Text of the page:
Lowell Handler: Witnessing The Joy and Pain of an Ethiopian-Jewish Family of Refugees | Visual Art | Hudson Valley | Hudson Valley; Chronogram
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Lowell Handler: Witnessing The Joy and Pain of an Ethiopian-Jewish Family of Refugees 

click to enlarge A photo exhibition entitled “Terefu and Her Children” will be on display Gallery Fifty5 in Kingston from September 7 to October 19.
  • A photo exhibition entitled “Terefu and Her Children” will be on display Gallery Fifty5 in Kingston from September 7 to October 19.

Lowell Handler, a Jewish-American photojournalist, spent 1992 traveling with a family of Ethiopian Jewish refugees en route to Israel to seek refuge from the advancing Eritrean Army.

This was shortly after Operation Solomon, where the Israeli government rescued thousands of Ethiopian Jews from religious and ethnic persecution just before the first free elections in the nation's capital, Addis Ababa. The Besufekad family, led by husband and wife Shimeless and Terefu, were among the last to be airlifted to Israel, as they had to wait for Terefu to give birth to their seventh child before they could depart.

Handler followed the family, capturing moments of grief but also moments of joy. He fondly remembers witnessing and photographing the birth of the family's seventh child, Moise—and reflects on what it means to bear witness to those deeply intimate moments of personal history in the wake of events that shaped international history. "It's an incredible privilege," he says, "People are allowing you to share a part of their lives."

Handler remained in touch with the Besufekad family over the years as their story continued: The eight children have all grown up, a grandchild's been born, and Shimeless, the family's patriarch, died of cancer in 2008. Terefu now lives with a number of her children (and the aforementioned grandchild) as Israeli citizens in Tel Aviv. In 2015, Handler returned to take new photos and to film a documentary, Terefu and Her Children: An Ethiopian-Israeli Odyssey, which won Best Documentary Short at the Paris Independent Film Festival and the Grand Budapest Film Festival and it will be digitally distributed through WGBH in Boston.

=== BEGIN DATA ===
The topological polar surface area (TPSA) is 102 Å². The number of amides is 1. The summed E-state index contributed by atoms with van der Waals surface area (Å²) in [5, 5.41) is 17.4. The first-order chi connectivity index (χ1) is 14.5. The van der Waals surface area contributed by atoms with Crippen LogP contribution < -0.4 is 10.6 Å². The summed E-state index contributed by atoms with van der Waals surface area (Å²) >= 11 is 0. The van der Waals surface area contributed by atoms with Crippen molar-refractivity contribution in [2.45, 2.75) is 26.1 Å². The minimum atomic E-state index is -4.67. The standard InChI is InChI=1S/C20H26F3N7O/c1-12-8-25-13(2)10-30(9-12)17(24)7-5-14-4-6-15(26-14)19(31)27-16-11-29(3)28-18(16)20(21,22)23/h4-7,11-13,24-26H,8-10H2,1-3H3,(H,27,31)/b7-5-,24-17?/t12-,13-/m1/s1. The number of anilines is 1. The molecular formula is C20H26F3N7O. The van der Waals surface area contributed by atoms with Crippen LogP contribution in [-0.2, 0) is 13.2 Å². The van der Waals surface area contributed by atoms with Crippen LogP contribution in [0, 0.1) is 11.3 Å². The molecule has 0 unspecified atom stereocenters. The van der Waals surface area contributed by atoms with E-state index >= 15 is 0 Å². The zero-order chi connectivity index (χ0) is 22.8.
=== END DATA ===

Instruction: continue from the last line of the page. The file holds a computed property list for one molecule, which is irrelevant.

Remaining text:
In the featured photo, "Family on a Hillside," we shift away from the Besufekads to two young women and a child Handler had met in Ethiopia. Handler recalls it was a moment where everything—light, composition, and their expressions—came together, just for a split second captured on his Kodachrome.

"We didn't speak the same language but it felt like the perfect time to communicate," Handler says.

A photo exhibition entitled "Terefu and Her Children" will be on display Gallery Fifty5 in Kingston from September 7 to October 19.

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